The E3 ubiquitin ligase BRCA1 is a tumor suppressor best known for its role in DNA damage repair. Coene et al. report a new function for the protein, revealing that it also operates at the leading edge and at focal adhesions to regulate cell spreading and motility (1).
Mutations in BRCA1 are associated with familial forms of breast and ovarian cancer. How the protein protects cells from carcinogenesis is unclear, though most of its known functions—including transcriptional regulation and DNA double-strand break repair—occur in the nucleus (2). In 2005, David Vaux and colleagues from the University of Oxford, UK, and the University of Ghent, Belgium, demonstrated that BRCA1 also localizes to mitochondria, where it presumably maintains the integrity of mitochondrial DNA (3).
Following up on this discovery, Vaux and co-workers set out to identify proteins that bind to BRCA1’s C terminus—a region required for the protein's tumor-suppressive activity. “We were looking for proteins that might have a role in BRCA1’s mitochondrial import,” Vaux recounts. “We found a good candidate [that we're working on at the moment]. But we also found members of the ezrin, radixin, and moesin (ERM) family, which was completely unexpected.”
ERM proteins link the plasma membrane to the underlying actin cytoskeleton (4). Coene et al. saw that BRCA1 colocalized with ERM proteins and F-actin in both plasma membrane ruffles and focal adhesions. To determine whether BRCA1 had any function at these locations, the researchers used a C-terminal fragment of the protein that displaced endogenous BRCA1 from the plasma membrane.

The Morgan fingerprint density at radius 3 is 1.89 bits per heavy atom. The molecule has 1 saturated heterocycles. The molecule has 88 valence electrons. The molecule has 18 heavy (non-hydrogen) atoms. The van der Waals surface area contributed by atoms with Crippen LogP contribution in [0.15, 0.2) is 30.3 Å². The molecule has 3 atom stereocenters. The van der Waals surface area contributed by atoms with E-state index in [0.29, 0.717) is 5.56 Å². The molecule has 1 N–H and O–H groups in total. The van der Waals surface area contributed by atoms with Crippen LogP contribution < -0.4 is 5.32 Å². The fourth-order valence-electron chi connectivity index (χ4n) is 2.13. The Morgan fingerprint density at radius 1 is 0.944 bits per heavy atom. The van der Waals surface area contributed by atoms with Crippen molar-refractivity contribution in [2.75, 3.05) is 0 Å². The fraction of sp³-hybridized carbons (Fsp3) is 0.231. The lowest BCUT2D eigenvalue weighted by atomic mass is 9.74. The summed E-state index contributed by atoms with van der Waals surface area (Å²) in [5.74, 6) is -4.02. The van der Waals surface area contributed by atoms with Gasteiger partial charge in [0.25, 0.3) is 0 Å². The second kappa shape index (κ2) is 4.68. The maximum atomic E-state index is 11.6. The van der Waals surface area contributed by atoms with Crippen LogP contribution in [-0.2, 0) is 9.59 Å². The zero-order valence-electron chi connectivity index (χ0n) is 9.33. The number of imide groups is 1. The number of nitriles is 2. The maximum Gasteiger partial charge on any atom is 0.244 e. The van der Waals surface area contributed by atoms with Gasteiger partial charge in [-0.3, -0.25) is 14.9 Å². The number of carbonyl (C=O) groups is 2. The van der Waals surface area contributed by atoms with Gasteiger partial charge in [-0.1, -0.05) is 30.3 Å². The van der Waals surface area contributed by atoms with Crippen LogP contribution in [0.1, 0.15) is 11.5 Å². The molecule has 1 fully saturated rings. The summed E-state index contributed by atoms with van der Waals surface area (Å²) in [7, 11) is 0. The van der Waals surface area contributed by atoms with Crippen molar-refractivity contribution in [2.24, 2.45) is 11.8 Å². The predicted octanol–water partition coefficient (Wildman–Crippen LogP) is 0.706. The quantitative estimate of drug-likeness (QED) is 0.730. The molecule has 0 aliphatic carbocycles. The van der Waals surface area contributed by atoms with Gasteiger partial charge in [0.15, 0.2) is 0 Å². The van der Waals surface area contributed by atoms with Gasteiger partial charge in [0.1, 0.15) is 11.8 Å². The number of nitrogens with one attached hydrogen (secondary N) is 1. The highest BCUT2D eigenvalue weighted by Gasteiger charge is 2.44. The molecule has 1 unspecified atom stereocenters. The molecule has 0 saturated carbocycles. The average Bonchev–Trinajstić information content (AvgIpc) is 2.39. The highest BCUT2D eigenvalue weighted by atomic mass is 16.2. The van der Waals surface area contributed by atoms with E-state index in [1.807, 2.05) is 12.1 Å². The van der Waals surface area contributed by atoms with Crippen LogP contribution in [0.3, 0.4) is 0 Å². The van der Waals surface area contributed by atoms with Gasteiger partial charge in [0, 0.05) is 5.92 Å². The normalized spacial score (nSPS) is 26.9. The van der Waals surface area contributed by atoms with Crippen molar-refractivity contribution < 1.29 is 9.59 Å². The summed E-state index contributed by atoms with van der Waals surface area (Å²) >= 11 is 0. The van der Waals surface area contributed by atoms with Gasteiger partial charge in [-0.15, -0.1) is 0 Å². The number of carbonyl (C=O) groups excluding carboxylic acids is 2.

Cells overexpressing this dominant-negative construct spread more slowly after plating on adhesive surfaces and showed increased motility compared with control cells. Moreover, human breast cancer cells with mutations in BRCA1 moved faster than breast cancer lines with an intact BRCA1 gene. Re-introducing wild-type BRCA1 reversed this increase in motility, but a mutant version of the protein that lacked ubiquitin ligase activity was unable to restore migration to normal speed. “This suggests that BRCA1 not only needs to be at the cell periphery but that it also has to be active when it's there,” says Vaux.
“[BRCA1] might regulate the migration of cells from a variety of solid tumors.”
Coene et al. used an in vitro scratch-wound assay to assess whether the increased migration of cells lacking BRCA1 had any functional consequences. Cells expressing the BRCA1 C-terminal dominant-negative fragment closed the wound at the same rate as control cells, but video microscopy revealed that they behaved very differently as they did so. “Control cells close the wound almost like a curtain. Cells at the wound edge remain in contact with cells further back in the monolayer,” Vaux explains. “But cells overexpressing the BRCA1 C-terminal domain fill the wound with individual cells that have no contact with the leading edge.”
The decrease in intercellular adhesion and increase in motility suggest that loss of BRCA1 may make tumor cells more likely to metastasize. Indeed, some studies have found that BRCA1 expression is lower in metastatic deposits than in primary tumors. “In the longer term, we want to look at murine models of metastasis with different levels of BRCA1 at the cell periphery,” Vaux says. “The protein might regulate the migration of cells from a variety of solid tumors.”
In the shorter term, however, Vaux's goal is to identify targets of BRCA1’s ubiquitin ligase activity and to determine how they affect adhesion and migration. Vaux explains: “I think of BRCA1 as a timer for assembling and stabilizing complexes in particular places. The ability of BRCA1 to ubiquitinate and stabilize DNA repair complexes at double-strand breaks may turn out to be similar to its function at the cell periphery, where it might, for example, orchestrate a complex that modulates integrin availability.”